Chen added that, beyond expo-related revenues and expenses, 13 sectors - including hotels, traffic and telecommunications - would also get a much-needed boost.
Certainly, tourism did. The National Tourism Administration said the expo generated an additional 80 billion yuan of income, with hotels, aviation companies and retailers the top beneficiaries.
The municipal government also benefited by raking in billions of yuan in tax revenue, and 627,000 jobs were created. There seems little doubt, then, that the expo will boost Shanghai's gross domestic product (growth last year was 8.2 per cent).
And yet, the true story of the expo economy can't always be told with statistics.
For example, the box office was largely bolstered by extra spending by the state-owned companies. Employees of state-owned enterprises reported that nearly every worker was granted at least three free tickets, part of the strategy to boost the gate numbers. One employee of China Mobile received 20 free tickets from the company last month.
Several government officials from other parts of the country told the South China Morning Post that they were encouraged to travel to Shanghai and visit the expo. Those costs won't show up in statistics, either.
Also, off-balance-sheet costs amount to a big sum that won't be reflected on the expo balance sheet. The thousands of security guards hired to police the crowds standing in queues to visit pavilions were paid by the district government, not the Expo Bureau. What's more, many officials at the co-ordination bureau were on loan to the organisers, most of whom were on their state-owned employers' payrolls.
And the host city will have its own balance sheet.
When municipal officials talked about mega projects such as the breakneck expansion of Shanghai's subway system to 420 kilometres, economists raised questions about whether the big-ticket spending on infrastructure outside the expo area would be worth it.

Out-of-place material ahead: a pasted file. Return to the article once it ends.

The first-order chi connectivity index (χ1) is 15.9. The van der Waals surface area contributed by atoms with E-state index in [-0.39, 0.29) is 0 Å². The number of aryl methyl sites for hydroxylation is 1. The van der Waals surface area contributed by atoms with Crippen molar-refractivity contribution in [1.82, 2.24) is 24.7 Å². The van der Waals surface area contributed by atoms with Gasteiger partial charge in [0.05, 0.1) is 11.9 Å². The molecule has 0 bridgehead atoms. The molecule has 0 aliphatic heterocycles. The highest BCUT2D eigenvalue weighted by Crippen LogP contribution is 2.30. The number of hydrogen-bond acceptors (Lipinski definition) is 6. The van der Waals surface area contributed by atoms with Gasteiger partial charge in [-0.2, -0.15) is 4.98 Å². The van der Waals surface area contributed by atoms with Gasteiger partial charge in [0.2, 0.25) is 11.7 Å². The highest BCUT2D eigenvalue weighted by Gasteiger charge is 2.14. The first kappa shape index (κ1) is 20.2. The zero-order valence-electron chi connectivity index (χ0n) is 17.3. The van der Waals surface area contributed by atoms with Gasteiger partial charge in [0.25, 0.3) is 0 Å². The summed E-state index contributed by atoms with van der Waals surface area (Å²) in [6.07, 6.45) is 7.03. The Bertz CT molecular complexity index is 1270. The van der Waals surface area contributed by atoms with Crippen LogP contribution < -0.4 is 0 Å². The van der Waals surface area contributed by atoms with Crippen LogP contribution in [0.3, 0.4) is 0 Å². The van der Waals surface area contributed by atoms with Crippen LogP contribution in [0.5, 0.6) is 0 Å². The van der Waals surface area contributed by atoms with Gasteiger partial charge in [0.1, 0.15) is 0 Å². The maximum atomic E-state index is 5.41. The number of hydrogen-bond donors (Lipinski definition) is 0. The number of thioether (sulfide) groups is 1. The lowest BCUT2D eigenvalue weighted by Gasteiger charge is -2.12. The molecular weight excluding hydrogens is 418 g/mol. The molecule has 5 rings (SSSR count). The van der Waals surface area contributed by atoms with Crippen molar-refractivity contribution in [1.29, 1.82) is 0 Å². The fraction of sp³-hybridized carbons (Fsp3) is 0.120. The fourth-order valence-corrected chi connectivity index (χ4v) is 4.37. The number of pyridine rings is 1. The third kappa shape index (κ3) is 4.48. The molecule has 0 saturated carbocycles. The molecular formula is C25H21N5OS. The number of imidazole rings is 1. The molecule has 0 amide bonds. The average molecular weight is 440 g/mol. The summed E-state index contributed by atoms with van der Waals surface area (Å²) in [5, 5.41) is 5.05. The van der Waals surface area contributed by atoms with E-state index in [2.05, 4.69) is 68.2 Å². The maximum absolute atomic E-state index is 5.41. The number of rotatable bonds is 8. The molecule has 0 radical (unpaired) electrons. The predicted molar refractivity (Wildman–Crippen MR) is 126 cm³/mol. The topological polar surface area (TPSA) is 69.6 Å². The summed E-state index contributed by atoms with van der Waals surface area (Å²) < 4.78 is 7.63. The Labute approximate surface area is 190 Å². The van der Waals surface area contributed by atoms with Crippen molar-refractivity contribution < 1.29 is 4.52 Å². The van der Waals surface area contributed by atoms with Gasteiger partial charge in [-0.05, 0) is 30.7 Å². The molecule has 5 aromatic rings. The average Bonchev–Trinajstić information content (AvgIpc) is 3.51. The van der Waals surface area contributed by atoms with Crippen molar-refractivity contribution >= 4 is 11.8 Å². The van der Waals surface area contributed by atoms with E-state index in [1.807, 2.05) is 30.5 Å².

Yu, the party boss, admitted that Shanghai had shelled out at least 300 billion yuan to build infrastructure for the expo, which would exceed the US$40 billion investment for the 2008 Beijing Olympics.
Jones Lang LaSalle's estimate of the investment for the expo projects was even higher - US$95 billion.
But whatever the figure is, Shanghai expects to get it all back - and then some - when it auctions off the land on the expo site. And based on the current price in the city's prime areas, analysts expect the city to rake in about one trillion yuan.
One executive with a Shanghai-based developer credited the city's expo strategy as being better, monetarily speaking, than the one Beijing officials had for the Olympics.
'The stadiums for the Olympics turned into white elephants because of the limited use of the sport venues and facilities [afterwards],' he said. 'The redevelopment of the expo site will generate tonnes more money for Shanghai.'
Beyond the economic figures, the World Expo set an attendance record with visitors numbering more than: 73m